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Breast Cancer and COVID-19

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March 31, 2020

Everything you need to know if you are affected by breast cancer, in remission or in the screening process.

Everything you need to know if you are affected by breast cancer, in remission or in the screening process

As of March 31, 2020

1. What is coronavirus disease (COVID-19)?

COVID-19 is caused by CoV-2-SARS, a new type of coronavirus. Human coronaviruses are common and usually cause mild, cold-like symptoms. But they can also cause more serious illnesses. The new coronavirus disease (COVID-19) is caused by the SARS-coV-2 virus, which leads to mild to severe respiratory infections. Like other viruses, it can bring on serious infection for people with weakened immune systems. There is currently no vaccine to help control its spread, but experts are working on developing a vaccine and an antiviral treatment.

For more information: https://www.hss.gov.nt.ca/en/services/coronavirus-disease-covid-19/about-covid-19

2. How does COVID-19 spread?

The virus can be caught easily, just like a cold or flu. COVID-19 spreads when an infected person coughs or sneezes droplets that can get into the eyes, nose or mouth of people nearby. These droplets also land on surfaces that people touch before they then bring their hands to their own eyes, nose or mouth.

3. You are currently in breast cancer treatment. Does this increase you risk of catching COVID-19?

For people who have been diagnosed with breast cancer, it is very important to know that some breast cancer treatments, such as chemotherapy, targeted therapies and radiation therapy, can weaken the immune system and may eventually lead to lung complications. If people with weakened immune systems contract COVID-19, the risk of such complications may be higher.

People with metastatic breast cancer in the lungs may also have lung issues that can worsen if they are infected with COVID-19.

Although people in active treatment for breast cancer may be at a higher risk of complications if they contract COVID-19, it is important to understand that vulnerable populations do not have a higher risk of being infected in the first place.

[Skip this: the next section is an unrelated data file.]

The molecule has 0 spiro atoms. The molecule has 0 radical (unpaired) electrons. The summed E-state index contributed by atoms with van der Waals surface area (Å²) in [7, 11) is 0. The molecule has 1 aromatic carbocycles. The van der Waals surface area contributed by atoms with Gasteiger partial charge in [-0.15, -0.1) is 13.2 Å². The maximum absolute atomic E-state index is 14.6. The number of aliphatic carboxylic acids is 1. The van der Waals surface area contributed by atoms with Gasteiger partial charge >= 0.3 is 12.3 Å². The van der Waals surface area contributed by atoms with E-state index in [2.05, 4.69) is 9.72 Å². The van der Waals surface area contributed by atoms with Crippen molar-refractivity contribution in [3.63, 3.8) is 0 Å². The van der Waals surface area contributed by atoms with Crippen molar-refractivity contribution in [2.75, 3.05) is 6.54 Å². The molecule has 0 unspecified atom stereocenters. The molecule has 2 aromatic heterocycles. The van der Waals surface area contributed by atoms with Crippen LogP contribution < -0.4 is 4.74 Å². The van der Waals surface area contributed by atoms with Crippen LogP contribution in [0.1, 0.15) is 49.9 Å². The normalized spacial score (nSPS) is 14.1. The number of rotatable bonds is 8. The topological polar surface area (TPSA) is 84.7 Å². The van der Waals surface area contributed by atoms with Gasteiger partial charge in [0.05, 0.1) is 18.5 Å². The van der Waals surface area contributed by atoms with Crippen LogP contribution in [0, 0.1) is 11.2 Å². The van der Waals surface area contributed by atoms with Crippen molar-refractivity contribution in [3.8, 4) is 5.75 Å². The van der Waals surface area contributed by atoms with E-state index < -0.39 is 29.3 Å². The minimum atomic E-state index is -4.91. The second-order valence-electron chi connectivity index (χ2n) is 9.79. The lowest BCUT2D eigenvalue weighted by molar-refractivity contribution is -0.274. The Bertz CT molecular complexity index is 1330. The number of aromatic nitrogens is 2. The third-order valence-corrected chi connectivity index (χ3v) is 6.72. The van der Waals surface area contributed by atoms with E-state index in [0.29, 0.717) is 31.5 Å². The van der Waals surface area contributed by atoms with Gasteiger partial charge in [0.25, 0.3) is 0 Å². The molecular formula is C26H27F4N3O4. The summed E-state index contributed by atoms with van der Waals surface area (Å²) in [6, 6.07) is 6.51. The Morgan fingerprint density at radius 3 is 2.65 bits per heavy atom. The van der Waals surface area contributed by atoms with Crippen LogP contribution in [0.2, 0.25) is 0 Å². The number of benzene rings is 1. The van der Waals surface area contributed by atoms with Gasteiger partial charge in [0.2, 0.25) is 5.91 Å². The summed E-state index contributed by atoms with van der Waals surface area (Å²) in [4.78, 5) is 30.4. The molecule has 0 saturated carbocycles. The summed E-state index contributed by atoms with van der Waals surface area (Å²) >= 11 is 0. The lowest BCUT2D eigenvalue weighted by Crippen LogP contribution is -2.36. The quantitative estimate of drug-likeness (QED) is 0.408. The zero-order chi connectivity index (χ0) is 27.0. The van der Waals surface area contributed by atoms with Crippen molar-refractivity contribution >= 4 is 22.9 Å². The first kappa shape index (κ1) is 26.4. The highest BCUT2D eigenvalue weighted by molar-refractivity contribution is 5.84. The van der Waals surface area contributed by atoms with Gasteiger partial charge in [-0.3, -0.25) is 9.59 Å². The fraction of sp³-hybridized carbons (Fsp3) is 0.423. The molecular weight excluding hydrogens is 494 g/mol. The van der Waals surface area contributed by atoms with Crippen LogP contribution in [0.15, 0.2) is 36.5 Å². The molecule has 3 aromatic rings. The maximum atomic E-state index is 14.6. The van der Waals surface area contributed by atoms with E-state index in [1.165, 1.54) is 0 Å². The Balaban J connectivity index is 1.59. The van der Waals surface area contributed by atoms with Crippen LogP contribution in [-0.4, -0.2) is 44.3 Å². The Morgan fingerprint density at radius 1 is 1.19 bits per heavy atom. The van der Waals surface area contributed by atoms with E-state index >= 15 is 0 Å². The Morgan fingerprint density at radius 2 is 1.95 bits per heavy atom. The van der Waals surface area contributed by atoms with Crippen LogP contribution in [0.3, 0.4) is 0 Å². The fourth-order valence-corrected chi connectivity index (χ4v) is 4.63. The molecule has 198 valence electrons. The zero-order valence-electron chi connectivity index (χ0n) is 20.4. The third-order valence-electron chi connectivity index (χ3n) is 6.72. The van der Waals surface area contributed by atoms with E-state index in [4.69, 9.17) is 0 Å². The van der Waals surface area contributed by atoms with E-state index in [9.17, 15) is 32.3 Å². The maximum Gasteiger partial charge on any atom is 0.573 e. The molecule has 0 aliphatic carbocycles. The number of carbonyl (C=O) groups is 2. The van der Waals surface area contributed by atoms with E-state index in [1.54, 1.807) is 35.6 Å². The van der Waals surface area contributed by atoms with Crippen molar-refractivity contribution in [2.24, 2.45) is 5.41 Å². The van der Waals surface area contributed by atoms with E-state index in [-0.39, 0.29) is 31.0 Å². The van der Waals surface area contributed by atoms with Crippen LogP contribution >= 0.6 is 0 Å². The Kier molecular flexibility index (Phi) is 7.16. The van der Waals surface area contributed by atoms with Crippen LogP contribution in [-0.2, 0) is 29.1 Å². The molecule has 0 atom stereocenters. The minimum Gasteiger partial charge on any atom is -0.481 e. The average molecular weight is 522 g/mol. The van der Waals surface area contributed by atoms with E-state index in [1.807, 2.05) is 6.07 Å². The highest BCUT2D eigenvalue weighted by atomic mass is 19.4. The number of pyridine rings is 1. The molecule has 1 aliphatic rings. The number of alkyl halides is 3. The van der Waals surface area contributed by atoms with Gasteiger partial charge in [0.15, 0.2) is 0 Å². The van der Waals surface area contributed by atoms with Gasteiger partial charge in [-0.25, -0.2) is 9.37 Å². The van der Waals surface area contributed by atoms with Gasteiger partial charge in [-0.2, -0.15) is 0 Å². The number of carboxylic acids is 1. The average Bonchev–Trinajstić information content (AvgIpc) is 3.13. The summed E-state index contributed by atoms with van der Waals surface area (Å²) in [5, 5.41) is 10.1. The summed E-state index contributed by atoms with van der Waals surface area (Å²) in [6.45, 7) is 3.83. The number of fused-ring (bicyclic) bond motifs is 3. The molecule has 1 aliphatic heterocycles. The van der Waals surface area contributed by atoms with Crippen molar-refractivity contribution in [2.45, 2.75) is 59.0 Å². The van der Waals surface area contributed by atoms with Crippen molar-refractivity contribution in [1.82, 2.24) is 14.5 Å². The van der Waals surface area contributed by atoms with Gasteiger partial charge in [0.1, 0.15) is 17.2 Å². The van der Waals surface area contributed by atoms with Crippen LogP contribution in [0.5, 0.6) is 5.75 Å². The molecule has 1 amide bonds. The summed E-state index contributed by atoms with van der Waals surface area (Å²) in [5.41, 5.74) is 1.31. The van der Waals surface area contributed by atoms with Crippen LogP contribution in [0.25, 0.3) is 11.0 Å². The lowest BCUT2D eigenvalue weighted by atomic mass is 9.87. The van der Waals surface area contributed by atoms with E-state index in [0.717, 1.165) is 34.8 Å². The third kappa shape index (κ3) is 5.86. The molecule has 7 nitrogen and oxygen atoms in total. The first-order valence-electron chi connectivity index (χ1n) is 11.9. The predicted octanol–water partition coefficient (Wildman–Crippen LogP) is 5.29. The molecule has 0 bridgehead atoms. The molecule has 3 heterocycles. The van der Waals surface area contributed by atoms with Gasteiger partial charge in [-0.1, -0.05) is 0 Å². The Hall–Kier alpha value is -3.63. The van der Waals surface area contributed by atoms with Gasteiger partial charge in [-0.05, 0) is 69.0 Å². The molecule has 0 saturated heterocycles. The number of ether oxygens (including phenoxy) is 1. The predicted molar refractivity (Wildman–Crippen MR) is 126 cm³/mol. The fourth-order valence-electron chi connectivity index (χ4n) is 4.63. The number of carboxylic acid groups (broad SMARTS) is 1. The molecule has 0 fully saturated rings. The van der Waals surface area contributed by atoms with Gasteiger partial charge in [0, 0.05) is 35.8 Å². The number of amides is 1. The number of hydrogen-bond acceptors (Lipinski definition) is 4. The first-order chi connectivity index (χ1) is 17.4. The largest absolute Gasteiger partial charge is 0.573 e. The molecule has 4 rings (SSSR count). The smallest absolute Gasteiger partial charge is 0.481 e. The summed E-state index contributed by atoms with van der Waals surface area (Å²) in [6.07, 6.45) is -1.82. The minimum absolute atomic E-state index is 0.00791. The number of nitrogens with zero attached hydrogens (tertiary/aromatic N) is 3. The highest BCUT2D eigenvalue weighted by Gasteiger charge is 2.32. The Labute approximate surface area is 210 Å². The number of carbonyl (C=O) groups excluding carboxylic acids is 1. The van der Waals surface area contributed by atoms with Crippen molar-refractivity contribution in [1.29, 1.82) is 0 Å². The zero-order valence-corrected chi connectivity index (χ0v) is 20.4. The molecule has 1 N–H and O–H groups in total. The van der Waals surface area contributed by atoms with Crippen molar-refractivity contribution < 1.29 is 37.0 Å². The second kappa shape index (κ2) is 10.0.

For more information: https://www.canada.ca/en/public-health/services/publications/diseases-conditions/vulnerable-populations-covid-19.html

4. What precautions should you take if you are currently in breast cancer treatment or in remission of breast cancer?

People with breast cancer and their loved ones must follow the same public health recommendations as everyone else:

  • Wash your hands regularly
  • Don’t travel from one region to another
  • Stay home
  • Call 1-877-644-4545 if you have a cough or fever

Consult all the instructions and directives of the Government of Quebec: https://www.quebec.ca/en/health/health-issues/a-z/2019-coronavirus/instructions-directives/

Ask your doctor or nurse if they have any special recommendations for you, based on your health and type of treatment.

5. Should your breast cancer treatments be delayed, given the current situation?

Although the medical recommendations related to COVID-19 may change certain methods, they will not jeopardize your care or your health.

A prioritization plan has been developed with experts to sort out what types of treatments, surgeries and exams are and will be postponed. This plan takes into consideration the impact on prognosis, type of breast cancer and timelines.

Unless the hospital tells you not to come in, you must go to your appointments. Any decision to postpone cancer treatment will be made on a case-by-case basis by your healthcare team.

Decision-making is quickly evolving in healthcare institutions. Talking with your doctor is the best way to ensure that you get the best possible care in this situation.

6. Does hormonal therapy weaken my immune system?

The immune system is weakened when cancer treatment affects the count of blood cells that are important for fighting infections such as white blood cells. There is no concrete evidence that adjuvant hormone therapy affects the blood count and reduces the count of immune cells (lymphocytes, neutrophils and others). Please do not stop your adjuvant therapy before consulting your nurse or doctor.

7. What should you do if you are being screened for breast cancer?

During the COVID-19 pandemic, modifications to the Québec Breast Cancer Screening Program are being implemented to reduce the risks of contamination for the public and for health professionals alike. All breast cancer screening and follow-up examinations are postponed until further notice.

Consult the modifications to the service here: https://www.quebec.ca/en/health/advice-and-prevention/screening-and-carrier-testing-offer/quebec-breast-cancer-screening-program/eligibility/